(Sunday sermons, talks, and teaching)
Which of the three men, do you think, was a neighbour to the one who fell into the hands of the robbers?’ The lawyer replied, ‘The one who showed him mercy.’ Jesus said to him, ‘Go and do likewise’.
A couple of weeks ago as we were planning this service, we decided to steer clear of the word “community” as the theme for this celebration. And there are very good reasons for this. “Community” has become a buzzword to signify everything and anything that might bring or hold people together. Here at All Saints’ we are responsible for this as anyone else, given that the description on our website says, ‘A friendly and welcoming Christian community…’ But by overusing, and misusing, the word “community” we deprive it of any real meaning.
Yet, the gospel encourages everyone (Christians and otherwise) to consider a different approach towards bringing people together; not in terms of being a community – although the Church could be understood as a community of sorts – but in terms of coming together as good neighbours. This approach is somewhat different from what we have been used to hear over the last few decades, and it is definitely more challenging to embrace.
In the gospel passage that the Mayor has kindly read for us Jesus gives us an example of how belonging to a community can sometimes hamper the flourishing of other individuals. We see this in the priest and Levite who belong to the same community that served in the Jerusalem temple, and led the worship for the people of Israel. These two characters, seeing the man left for dead on the side of the road, cross over to the other side in order not to be defiled by coming in to contact with him, and so lose their sense of belonging to their own community. “He is not one of us”, the priest may have said to himself. “If I become ritually impure by touching this man, my community would banish me from service”, the Levite may have thought.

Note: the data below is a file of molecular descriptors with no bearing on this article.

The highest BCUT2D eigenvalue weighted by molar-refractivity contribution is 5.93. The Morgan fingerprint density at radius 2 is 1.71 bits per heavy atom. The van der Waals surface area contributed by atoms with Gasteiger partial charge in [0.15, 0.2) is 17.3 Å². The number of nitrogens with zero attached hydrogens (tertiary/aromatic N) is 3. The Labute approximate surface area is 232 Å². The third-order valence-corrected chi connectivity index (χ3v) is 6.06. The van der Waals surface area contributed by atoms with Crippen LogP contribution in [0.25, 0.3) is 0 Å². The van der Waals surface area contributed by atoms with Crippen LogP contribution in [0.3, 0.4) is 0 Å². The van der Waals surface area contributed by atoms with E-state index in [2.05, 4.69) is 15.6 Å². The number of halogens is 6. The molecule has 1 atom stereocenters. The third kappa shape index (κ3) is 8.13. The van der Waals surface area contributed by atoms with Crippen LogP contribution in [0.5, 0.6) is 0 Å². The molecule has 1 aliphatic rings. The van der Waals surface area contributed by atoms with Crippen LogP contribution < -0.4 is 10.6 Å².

Their strong sense of belonging to a certain group of people prevents them from helping a stranger they encounter, giving him the time of day, and showing mercy towards his sorry state. Their inaction, which from their point of view is perfectly justifiable, becomes for us an example of how an inward-looking impersonal idea of community can actually do harm, by setting membership as a higher priority than doing good to others.
But to this example of strict adherence to a community Jesus contrasts the behaviour of another man, who would be cast as “the Good Samaritan” happily ever after because his actions. This remarkable man is not part of Israel’ society, in fact he and his fellow Samaritans are despised by the Israelites and considered the least trustworthy people around. Yet, he is the one who helps the man in his troubles, cares for him, and gives him back his human dignity; he sets aside his belonging to any specific community in order to help a fellow human being needing his attention. In short his is the one who acts as a good neighbour. The priest and the Levite are also neighbours in the sense that they find themselves in close proximity to the poor man, but they are bad ones and they do not do anything to help.
The gospel here teaches us that being good neighbours is something that transcends any idea of community each own of us might have; crucially it goes beyond religious creeds, political affiliation, nationality, or everything else. Being a good neighbour is about seeing the person next to me for who they are; another human being endowed with infinite worth, and, as such, seeing them also as worthy of my time, dedication, and care.
Our town is changing rapidly but this is by no means the first time that dramatic changes have altered the appearance and dynamics of this place. Indeed the town has been transformed many times beyond recognition since it started out as an Anglo-Saxon village over one thousand years ago. Nevertheless, as new roads and infrastructures are built and new people come to live here we, who already live here, have an even bigger chance to show ourselves as good neighbours to newcomers and old residents alike.
The gospel poses us an indirect question. What kind of neighbours do we want to be? Ones who care only for likeminded people, for members of our own little communities? Or ones who are there to help anyone we may find on our way?
The likelihood that everyone in Houghton will be part of the same community (whether through creed, nationality, or ethnicity) is very small indeed. But by learning to be good neighbours we will learn how to bring people together in a broader, more personal and lasting way… one small act of mercy, one cuppa, one generous offer of help at a time.